Edinburgh Infectious Diseases
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First virus infection linked with infections later in life, study finds

Asymptomatic viral infections in the first days and weeks of a baby’s life are associated with an increased risk of respiratory infections later in life, research suggests.

Baby sleeping in mothers arms
The first viral infections a baby experiences can influence how they will respond to other infections as they grow older.

Viruses were found to interact with newborns’ immune systems and microbiomes – the community of microbes that live in our body – in a way that affected both a child’s risk and number of subsequent infections.

Prevention of such early viral infections, or strengthening immune systems with specially designed probiotics, may avert this risk, experts say.

Role of microbiome

The microbiome of a newborn baby can be influenced by many things, including delivery method – vaginal or caesarean section – breastfeeding, antibiotics and the hospital environment.

Respiratory infections are a major health concern. They are responsible for 15 per cent of deaths for children under the age of five globally and are one of the three main causes of doctors’ visits and hospital admittance in the first years of life.  

Researchers from the University of Edinburgh and University Medical Center Utrecht examined mucosa samples taken from inside the noses of 114 babies at various stages of life as part of the Microbiome Utrecht Infant Study, which has been running for six years.

The team analysed the gene activity of the babies’ nasal mucosa – tissue that lines the nasal cavity, the microbes present in the lining of the nose and any viruses that infected the children.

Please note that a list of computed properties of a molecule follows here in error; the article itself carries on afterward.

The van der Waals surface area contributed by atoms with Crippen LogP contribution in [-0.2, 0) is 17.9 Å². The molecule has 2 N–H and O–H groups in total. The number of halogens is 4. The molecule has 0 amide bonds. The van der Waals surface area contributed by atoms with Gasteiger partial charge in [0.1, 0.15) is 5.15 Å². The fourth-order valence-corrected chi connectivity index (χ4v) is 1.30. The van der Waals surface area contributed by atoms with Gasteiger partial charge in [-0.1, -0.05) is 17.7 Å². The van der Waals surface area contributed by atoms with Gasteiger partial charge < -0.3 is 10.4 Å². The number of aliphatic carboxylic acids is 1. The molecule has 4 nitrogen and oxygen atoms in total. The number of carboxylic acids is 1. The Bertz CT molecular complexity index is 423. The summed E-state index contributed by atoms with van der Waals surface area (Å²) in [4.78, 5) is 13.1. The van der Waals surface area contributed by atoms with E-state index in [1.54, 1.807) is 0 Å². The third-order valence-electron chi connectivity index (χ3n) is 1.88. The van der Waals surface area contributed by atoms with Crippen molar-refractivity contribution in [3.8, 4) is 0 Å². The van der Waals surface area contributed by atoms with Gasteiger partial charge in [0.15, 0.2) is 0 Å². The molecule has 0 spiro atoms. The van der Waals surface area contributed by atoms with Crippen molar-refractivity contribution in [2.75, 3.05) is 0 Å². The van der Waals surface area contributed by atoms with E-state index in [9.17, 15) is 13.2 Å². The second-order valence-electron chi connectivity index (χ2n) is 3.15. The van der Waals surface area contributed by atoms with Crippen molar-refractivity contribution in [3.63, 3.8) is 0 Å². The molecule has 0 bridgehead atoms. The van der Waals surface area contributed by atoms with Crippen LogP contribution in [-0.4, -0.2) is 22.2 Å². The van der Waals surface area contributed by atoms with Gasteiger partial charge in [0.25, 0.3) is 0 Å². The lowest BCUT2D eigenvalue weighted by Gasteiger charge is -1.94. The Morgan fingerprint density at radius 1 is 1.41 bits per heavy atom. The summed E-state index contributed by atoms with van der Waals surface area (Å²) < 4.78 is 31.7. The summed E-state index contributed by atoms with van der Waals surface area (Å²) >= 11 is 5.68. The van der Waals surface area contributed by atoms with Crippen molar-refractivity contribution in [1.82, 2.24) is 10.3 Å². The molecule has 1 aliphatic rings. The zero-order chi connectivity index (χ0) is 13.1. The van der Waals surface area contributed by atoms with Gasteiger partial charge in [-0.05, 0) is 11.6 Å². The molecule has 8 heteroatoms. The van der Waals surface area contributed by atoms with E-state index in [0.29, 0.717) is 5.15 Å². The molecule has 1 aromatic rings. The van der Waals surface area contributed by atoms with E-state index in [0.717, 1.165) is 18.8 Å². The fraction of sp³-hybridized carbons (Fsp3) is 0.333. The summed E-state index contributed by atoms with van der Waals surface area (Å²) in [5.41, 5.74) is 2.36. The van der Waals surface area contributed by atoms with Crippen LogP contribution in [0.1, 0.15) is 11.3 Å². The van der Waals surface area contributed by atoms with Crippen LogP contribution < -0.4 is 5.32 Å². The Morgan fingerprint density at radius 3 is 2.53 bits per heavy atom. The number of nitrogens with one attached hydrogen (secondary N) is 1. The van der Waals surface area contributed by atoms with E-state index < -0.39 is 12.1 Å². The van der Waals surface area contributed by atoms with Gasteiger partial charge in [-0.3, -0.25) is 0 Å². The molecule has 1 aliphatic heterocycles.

When a viral infection was detected in the first days after birth, which largely occurred asymptomatically, the team found that specific mucosal genes were activated, coinciding with a change in the composition of the microbiome, promoting the growth of potentially harmful microbes.

Immune system changes

The investigators found in particular changes in immune system genes in response to early viruses in affected babies, with especially in genes involved with interferons - proteins released by immune cells to defend against viruses - over the first year of life.

The interferon-related gene activity caused by an early first viral infection is thought to create a pro-inflammatory environment that makes babies susceptible to future infections, experts say.

Professor Debby Bogaert, Chair of Paediatric Medicine at the University of Edinburgh, said:

We were surprised to see viral infections occur so early in life, and go mostly unnoticed, probably because the infants immune system is in what as known as a state of tolerance after birth.  Despite this, these infections seem to affect a normal immune development, which is important to know.  Only from birth onwards will an infant start to develop its microbiome. Limiting the number of viral encounters in those first days to weeks of life might be essential for a healthy immune and microbiome development, and consequently long term respiratory health.

Dr Wouter de Steenhuijsen, post-doctoral investigator at University Medical Center Utrecht, said:

Although further work will be needed to confirm the causality of our findings, the data from this study indicate that early-life encounters with respiratory viruses – especially during the first days of life – may set the tone for subsequent non-beneficial host-microbe interactions, which are related to an infection risk and possibly long term respiratory health.

The research has been published in Nature Microbiology: .

Read the paper:  Early-life viral infections are associated with disadvantageous immune and microbiota profiles and recurrent respiratory infections

The cohort study was carried out in close collaboration with the Spaarne Hospital, The Netherlands. The work was funded by Scotland’s Chief Scientist Office and the Netherlands Organisation for Scientific Research.

Further information

Please contact: Shane Canning, Press and PR Office, 0755 782 0266, shane.cannning@ed.ac.uk

Related links

Bogaert lab

Centre for Inflammation Research

University Medical Center Utrecht